I wept again, but this time not out of despair, but out of… I don’t know why. I just felt like I had a chance. I was able to refocus and start thinking right again. We crested a hill and the first Team Fatty rider began to pull away from the second – the guy I was behind. This Team Fatty was larger than me, and was on a bike that was… let’s just say it was not the most conducive to a 109-mile ride. It was old, and had what couldn’t have been more than 20″ wheels. But this guy had been cranking his guts out to help me.

And now he was suffering. His breathing was labored, and his pace was slowing. I glanced back at him and said, “Come on, get on my wheel.” And he did. And I pulled him up a hill and along a highway until he recovered. Nothing all day felt better than that.

Team Fatty was my Well. And these guys let me drink until I was renewed. Until I could rebound. Until I could share my drink with another. In that moment I knew what this race was all about. And for the first time all day, I thought, “You can do this. You can finish.”

When the Change Was Made Uptown and the Big Man Joined the Band

After my encounter with Team Fatty my attitude changed, going from “I’ve blown it” to “I’m doing this.” I knew I still had forever to go, but we were turning north which would give us a tailwind, and I was determined to find quality packs of riders and get in and draft, conserving energy like my original plan called for.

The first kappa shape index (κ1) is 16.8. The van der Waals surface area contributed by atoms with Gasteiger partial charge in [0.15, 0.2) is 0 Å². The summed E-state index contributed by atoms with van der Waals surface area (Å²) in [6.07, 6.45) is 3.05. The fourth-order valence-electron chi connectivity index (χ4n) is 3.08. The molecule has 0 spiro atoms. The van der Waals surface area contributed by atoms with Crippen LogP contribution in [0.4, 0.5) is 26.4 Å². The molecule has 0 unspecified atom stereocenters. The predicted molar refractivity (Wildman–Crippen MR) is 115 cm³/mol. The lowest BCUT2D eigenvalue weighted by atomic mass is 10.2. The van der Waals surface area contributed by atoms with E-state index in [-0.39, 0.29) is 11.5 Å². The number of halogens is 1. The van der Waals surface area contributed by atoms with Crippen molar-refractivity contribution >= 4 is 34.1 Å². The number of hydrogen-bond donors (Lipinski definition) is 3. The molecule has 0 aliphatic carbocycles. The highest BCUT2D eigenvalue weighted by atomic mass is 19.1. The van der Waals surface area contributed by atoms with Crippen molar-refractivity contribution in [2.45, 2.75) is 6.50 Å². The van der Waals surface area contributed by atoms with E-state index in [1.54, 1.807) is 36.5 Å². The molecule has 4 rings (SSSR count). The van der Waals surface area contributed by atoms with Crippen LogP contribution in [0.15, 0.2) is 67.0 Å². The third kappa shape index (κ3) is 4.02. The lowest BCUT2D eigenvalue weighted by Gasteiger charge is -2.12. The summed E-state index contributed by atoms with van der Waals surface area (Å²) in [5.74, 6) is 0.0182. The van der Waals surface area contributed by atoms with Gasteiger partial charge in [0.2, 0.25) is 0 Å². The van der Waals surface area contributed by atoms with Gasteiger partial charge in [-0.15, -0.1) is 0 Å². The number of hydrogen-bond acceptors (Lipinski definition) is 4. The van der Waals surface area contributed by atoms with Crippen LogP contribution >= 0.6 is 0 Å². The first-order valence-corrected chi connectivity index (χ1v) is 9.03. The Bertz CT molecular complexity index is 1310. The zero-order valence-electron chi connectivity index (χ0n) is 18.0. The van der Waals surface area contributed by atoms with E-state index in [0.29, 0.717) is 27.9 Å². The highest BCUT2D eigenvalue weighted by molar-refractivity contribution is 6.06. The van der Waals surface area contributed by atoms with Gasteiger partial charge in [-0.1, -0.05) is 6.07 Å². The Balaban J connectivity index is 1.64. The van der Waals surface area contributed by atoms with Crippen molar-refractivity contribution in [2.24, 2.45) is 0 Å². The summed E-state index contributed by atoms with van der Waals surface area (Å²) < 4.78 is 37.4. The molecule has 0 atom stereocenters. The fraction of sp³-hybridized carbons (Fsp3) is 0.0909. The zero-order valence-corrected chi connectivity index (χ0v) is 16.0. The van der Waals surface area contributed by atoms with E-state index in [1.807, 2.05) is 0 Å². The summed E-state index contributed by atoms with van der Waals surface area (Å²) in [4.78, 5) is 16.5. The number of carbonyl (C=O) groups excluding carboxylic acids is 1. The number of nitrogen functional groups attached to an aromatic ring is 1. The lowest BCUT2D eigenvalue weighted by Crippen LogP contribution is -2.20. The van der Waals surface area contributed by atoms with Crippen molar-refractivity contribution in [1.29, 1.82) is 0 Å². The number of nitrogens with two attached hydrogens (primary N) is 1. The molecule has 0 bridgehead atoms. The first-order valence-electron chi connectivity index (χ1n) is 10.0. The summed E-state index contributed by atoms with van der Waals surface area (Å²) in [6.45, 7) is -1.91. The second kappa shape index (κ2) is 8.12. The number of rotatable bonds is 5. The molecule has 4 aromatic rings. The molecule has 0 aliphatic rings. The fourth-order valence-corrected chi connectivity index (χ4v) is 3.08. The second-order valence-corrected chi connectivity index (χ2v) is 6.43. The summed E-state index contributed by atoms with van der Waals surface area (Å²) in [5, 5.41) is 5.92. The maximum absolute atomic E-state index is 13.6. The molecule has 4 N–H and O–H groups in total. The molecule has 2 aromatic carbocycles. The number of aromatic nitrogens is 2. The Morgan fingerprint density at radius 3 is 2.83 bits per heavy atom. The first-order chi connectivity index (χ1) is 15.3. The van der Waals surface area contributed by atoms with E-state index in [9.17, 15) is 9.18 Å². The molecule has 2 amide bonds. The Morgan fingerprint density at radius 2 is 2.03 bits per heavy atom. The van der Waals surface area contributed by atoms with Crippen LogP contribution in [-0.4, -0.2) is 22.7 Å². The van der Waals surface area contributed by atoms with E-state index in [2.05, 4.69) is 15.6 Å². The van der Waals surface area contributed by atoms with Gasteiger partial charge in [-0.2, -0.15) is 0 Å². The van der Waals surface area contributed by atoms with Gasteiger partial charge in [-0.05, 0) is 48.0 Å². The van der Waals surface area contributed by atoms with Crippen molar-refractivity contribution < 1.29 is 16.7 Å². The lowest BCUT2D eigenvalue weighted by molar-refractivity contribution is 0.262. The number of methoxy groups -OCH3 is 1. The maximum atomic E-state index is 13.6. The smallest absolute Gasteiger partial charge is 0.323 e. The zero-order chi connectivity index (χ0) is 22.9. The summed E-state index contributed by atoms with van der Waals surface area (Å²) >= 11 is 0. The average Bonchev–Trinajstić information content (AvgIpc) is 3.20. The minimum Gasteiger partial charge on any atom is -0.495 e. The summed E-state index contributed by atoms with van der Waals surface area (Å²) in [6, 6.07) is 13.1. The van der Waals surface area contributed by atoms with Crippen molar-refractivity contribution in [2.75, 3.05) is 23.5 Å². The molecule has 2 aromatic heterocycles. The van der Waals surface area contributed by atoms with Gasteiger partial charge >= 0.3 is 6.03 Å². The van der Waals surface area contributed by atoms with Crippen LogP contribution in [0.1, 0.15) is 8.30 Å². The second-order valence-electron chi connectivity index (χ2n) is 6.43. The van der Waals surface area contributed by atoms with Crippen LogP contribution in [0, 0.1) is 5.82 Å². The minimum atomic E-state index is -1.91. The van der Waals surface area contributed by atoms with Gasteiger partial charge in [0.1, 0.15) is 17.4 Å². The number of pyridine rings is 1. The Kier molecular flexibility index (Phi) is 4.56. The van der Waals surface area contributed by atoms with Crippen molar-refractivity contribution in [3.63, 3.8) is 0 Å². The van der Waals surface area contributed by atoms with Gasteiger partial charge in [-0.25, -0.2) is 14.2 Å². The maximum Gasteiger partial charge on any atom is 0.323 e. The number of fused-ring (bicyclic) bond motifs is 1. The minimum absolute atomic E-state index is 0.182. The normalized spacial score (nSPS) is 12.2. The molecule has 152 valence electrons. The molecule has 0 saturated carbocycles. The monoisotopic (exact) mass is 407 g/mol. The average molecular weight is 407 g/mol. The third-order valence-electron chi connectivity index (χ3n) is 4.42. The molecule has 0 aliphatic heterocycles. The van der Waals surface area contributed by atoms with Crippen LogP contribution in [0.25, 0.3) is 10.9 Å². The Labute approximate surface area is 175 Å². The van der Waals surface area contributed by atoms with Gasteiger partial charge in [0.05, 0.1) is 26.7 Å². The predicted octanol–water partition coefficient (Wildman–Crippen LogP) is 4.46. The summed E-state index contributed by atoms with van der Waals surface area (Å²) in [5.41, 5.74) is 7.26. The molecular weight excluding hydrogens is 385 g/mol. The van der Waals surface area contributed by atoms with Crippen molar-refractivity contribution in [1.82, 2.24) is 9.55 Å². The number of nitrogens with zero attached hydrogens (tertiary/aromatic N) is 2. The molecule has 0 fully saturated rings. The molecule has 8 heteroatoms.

But I was not having much luck. Perhaps it was because I had fallen so far back in the race that I was among the “crazies” as Hova’s Friend had warned me about. But I could not find anyone to draft with. No one to work with.

And then, there he was. Like a Leviathan rising out of the sea. Like a Wraith out of a bad Charlie Sheen movie (are there good ones?), I saw him. He appeared just briefly right alongside the Unfat Machine.

A man as big as the sky, dressed in a full Caisse dEpargne kit. He was the Big Man to my Bad Scooter.

And he could ride like Clarence can blow. I jumped on this man’s wheel and we averaged nearly 29mph for almost three miles, passing dozens and dozens of people. I could not read his jersey number as the wind had blown it up over his back, so I never found out who he was, how he finished, or anything else about him. He was well aware I was sucking his wheel and didn’t seem to mind. When we would hit heavy traffic and had to maneuver around people, I would make room for him to get in front of me and say, “Take it, Big Man” or “Go, Big Man” and he would go, pulling me along. We blew right by two rest stops and I didn’t care.

I finally lost him on a large hill that he crushed and I just could not hang on. But it was okay. Like my Team Fatty angels, this guy, this BIG MAN, whoever he was, helped me accomplish the toughest thing I’ve ever done in my life.

Fizzhogg of Arabia

The second riverbed crossing came about 45 miles into the race. The 66-Mile event starts just before this crossing and if you don’t make it there in time, they force you to wait while the lead pack of “66 riders” come through. I was one of the last three “109 riders” they let through the crossing. Thank you, Big Man.

The first crossing – the Mariachi Crossing – was hard-packed dirt. This crossing was sand. Deep sand. Carrying a bike on your shoulder through deep sand after riding 45 miles isn’t the most joyous experience I’ve ever had. Throw into the mix several hundred other people doing the same thing, and then add a pack of 30 or 40 completely insane asshats – yes, I’m talking about YOU 66 Riders – and it’s just pure suckage.